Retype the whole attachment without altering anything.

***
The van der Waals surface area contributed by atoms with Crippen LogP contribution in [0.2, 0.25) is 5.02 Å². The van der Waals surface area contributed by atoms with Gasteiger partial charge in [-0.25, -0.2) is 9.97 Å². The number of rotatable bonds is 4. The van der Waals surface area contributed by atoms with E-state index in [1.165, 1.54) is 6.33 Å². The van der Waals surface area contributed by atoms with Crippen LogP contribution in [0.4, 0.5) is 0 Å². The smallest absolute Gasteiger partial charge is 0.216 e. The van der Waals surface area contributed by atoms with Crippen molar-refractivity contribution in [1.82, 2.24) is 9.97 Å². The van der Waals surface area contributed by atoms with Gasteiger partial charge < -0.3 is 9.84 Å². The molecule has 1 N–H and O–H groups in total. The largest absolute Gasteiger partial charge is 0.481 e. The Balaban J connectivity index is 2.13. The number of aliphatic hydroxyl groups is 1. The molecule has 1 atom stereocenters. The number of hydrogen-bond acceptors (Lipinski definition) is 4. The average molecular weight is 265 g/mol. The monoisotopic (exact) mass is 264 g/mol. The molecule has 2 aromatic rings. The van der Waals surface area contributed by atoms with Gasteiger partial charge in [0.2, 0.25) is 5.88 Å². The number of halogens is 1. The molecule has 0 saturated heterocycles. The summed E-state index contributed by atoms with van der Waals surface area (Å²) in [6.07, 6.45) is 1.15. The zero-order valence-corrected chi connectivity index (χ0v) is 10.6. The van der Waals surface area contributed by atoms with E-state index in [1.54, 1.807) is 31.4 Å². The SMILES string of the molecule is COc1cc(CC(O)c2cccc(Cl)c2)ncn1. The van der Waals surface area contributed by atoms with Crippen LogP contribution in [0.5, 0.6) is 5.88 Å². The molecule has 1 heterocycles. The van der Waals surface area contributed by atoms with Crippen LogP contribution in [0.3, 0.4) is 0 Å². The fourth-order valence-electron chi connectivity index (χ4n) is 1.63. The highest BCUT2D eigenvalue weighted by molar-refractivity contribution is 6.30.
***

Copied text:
The van der Waals surface area contributed by atoms with Crippen LogP contribution in [0.2, 0.25) is 5.02 Å². The van der Waals surface area contributed by atoms with Gasteiger partial charge in [-0.25, -0.2) is 9.97 Å². The number of rotatable bonds is 4. The van der Waals surface area contributed by atoms with E-state index in [1.165, 1.54) is 6.33 Å². The van der Waals surface area contributed by atoms with Crippen LogP contribution in [0.4, 0.5) is 0 Å². The smallest absolute Gasteiger partial charge is 0.216 e. The van der Waals surface area contributed by atoms with Crippen molar-refractivity contribution in [1.82, 2.24) is 9.97 Å². The van der Waals surface area contributed by atoms with Gasteiger partial charge < -0.3 is 9.84 Å². The molecule has 1 N–H and O–H groups in total. The largest absolute Gasteiger partial charge is 0.481 e. The Balaban J connectivity index is 2.13. The number of aliphatic hydroxyl groups is 1. The molecule has 1 atom stereocenters. The number of hydrogen-bond acceptors (Lipinski definition) is 4. The average molecular weight is 265 g/mol. The monoisotopic (exact) mass is 264 g/mol. The molecule has 2 aromatic rings. The van der Waals surface area contributed by atoms with Gasteiger partial charge in [0.2, 0.25) is 5.88 Å². The number of halogens is 1. The molecule has 0 saturated heterocycles. The summed E-state index contributed by atoms with van der Waals surface area (Å²) in [6.07, 6.45) is 1.15. The zero-order valence-corrected chi connectivity index (χ0v) is 10.6. The van der Waals surface area contributed by atoms with E-state index in [1.54, 1.807) is 31.4 Å². The SMILES string of the molecule is COc1cc(CC(O)c2cccc(Cl)c2)ncn1. The van der Waals surface area contributed by atoms with Crippen LogP contribution in [0.5, 0.6) is 5.88 Å². The molecule has 1 heterocycles. The van der Waals surface area contributed by atoms with Crippen LogP contribution in [0.3, 0.4) is 0 Å². The fourth-order valence-electron chi connectivity index (χ4n) is 1.63. The highest BCUT2D eigenvalue weighted by molar-refractivity contribution is 6.30.